• Sam Gamgee

Allies (22):

  • Bill the Pony (The Black Riders, 6) x2
  • Dúnedain Hunter (The Lost Realm, 4) x3
  • Dúnedain Watcher (The Dead Marshes, 96) x3
  • Faramir (Core Set, 14) x1
  • Farmer Maggot (The Black Riders, 8) x1
  • Galadriel (The Road Darkens, 3) x2
  • Gandalf (Core Set, 73) x2
  • Gondorian Spearman (Core Set, 29) x2
  • Son of Arnor (Core Set, 15) x2
  • Weather Hills Watchman (The Lost Realm, 3) x3

Attachments (15):

  • Celebrîan's Stone (Core Set, 27) x1
  • Dagger of Westernesse (The Black Riders, 14) x3
  • Dúnedain Warning (Conflict at the Carrock, 26) x3
  • Heir of Valandil x2
  • Secret Vigil (The Lost Realm, 12) x2
  • Steward of Gondor (Core Set, 26) x2
  • Sword that was Broken (The Watcher in the Water, 55) x3

Events (12):

  • Feint (Core Set, 34) x2
  • Foe-hammer (Over Hill and Under Hill, 15) x2
  • Grim Resolve (Core Set, 25) x1
  • Halfling Determination (The Black Riders, 9) x2
  • Ranger Summons (The Lost Realm, 7) x3
  • Sneak Attack (Core Set, 23) x2

Side Quest (1):

  • Gather Information (The Lost Realm, 14) x1

Set Aside (3):

  • Ranger of the North (The Lost Realm, 15) x3

Watchful Protectors

Heroes (3):

  • Beravor
  • Idraen
  • Frodo Baggins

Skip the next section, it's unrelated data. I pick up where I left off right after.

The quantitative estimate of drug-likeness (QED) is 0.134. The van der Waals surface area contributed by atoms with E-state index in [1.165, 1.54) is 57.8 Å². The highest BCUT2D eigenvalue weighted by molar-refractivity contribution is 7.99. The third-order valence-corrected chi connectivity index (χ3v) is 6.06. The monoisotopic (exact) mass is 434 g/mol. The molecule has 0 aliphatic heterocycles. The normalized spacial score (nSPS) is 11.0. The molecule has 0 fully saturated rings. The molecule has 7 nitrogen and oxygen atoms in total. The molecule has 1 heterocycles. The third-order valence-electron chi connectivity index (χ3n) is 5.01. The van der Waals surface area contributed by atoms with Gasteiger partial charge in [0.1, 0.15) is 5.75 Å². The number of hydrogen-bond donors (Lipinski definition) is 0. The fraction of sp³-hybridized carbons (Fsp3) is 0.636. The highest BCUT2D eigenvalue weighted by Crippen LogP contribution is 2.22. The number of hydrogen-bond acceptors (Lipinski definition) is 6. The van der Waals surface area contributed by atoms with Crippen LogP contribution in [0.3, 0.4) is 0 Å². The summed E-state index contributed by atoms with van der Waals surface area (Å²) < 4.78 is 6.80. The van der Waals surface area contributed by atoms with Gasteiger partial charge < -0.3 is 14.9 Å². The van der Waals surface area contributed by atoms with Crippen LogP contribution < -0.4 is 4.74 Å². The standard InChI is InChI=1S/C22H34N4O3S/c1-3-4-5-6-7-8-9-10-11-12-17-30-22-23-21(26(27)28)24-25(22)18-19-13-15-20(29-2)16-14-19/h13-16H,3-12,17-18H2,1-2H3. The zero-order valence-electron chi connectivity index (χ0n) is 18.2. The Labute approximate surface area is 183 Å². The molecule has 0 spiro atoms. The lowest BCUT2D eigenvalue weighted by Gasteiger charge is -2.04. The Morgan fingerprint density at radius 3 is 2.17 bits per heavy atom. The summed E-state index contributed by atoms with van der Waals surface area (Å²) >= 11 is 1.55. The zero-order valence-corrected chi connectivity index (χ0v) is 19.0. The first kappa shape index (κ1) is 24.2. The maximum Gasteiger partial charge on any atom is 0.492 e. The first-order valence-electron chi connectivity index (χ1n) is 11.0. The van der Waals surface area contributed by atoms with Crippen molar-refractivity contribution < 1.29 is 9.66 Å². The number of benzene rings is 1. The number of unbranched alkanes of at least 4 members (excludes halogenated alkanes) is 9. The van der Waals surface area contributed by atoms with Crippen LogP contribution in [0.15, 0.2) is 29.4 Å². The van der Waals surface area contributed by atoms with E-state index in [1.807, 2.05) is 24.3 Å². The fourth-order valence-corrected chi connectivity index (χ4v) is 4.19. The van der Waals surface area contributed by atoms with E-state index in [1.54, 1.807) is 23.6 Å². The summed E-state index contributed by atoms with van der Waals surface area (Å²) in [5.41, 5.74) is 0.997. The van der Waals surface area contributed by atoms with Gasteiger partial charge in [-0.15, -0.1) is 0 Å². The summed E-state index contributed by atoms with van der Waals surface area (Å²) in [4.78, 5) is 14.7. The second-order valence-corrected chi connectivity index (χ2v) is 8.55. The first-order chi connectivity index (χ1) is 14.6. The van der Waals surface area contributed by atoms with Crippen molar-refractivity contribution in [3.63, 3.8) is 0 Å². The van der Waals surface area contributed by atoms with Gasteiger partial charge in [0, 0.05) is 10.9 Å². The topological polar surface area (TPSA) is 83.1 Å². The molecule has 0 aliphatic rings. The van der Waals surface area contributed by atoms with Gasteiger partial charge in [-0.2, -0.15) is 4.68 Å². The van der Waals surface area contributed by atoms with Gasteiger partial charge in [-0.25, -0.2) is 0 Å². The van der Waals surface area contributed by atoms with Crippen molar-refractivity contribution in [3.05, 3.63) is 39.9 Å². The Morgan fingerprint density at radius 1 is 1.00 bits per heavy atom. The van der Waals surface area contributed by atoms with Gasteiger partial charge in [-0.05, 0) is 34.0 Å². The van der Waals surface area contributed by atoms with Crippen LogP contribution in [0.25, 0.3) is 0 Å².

Allies (11):

  • Arwen Undómiel (The Watcher in the Water, 58) x3
  • Bilbo Baggins (The Road Darkens, 6) x2
  • Gandalf (Core Set, 73) x2
  • Gléowine (Core Set, 62) x1
  • Henamarth Riversong (Core Set, 60) x1
  • Northern Tracker (Core Set, 45) x2

Attachments (19):

  • Ancient Mathom (A Journey to Rhosgobel, 56) x3
  • Athelas (The Lost Realm, 11) x3
  • Fast Hitch (The Dead Marshes, 103) x3
  • Hobbit Pipe (The Black Riders, 15) x3
  • Protector of Lórien (Core Set, 70) x2
  • Ring of Barahir (The Steward's Fear, 7) x1
  • Unexpected Courage (Core Set, 57) x1
  • Wingfoot (The Nin-in-Eilph, 92) x3

Events (19):

  • A Test of Will (Core Set, 50) x2
  • Dwarven Tomb (Core Set, 53) x1
  • Expert Trackers (The Lost Realm, 9) x3
  • Hasty Stroke (Core Set, 48) x2
  • Secret Paths (Core Set, 66) x2
  • Smoke Rings (The Black Riders, 10) x3
  • Strength of Will (Core Set, 47) x2
  • The Galadhrim's Greeting (Core Set, 46) x2
  • Will of the West (Core Set, 49) x2

Side Quests (1):

  • Gather Information (The Lost Realm, 14) x1

Playing the Decks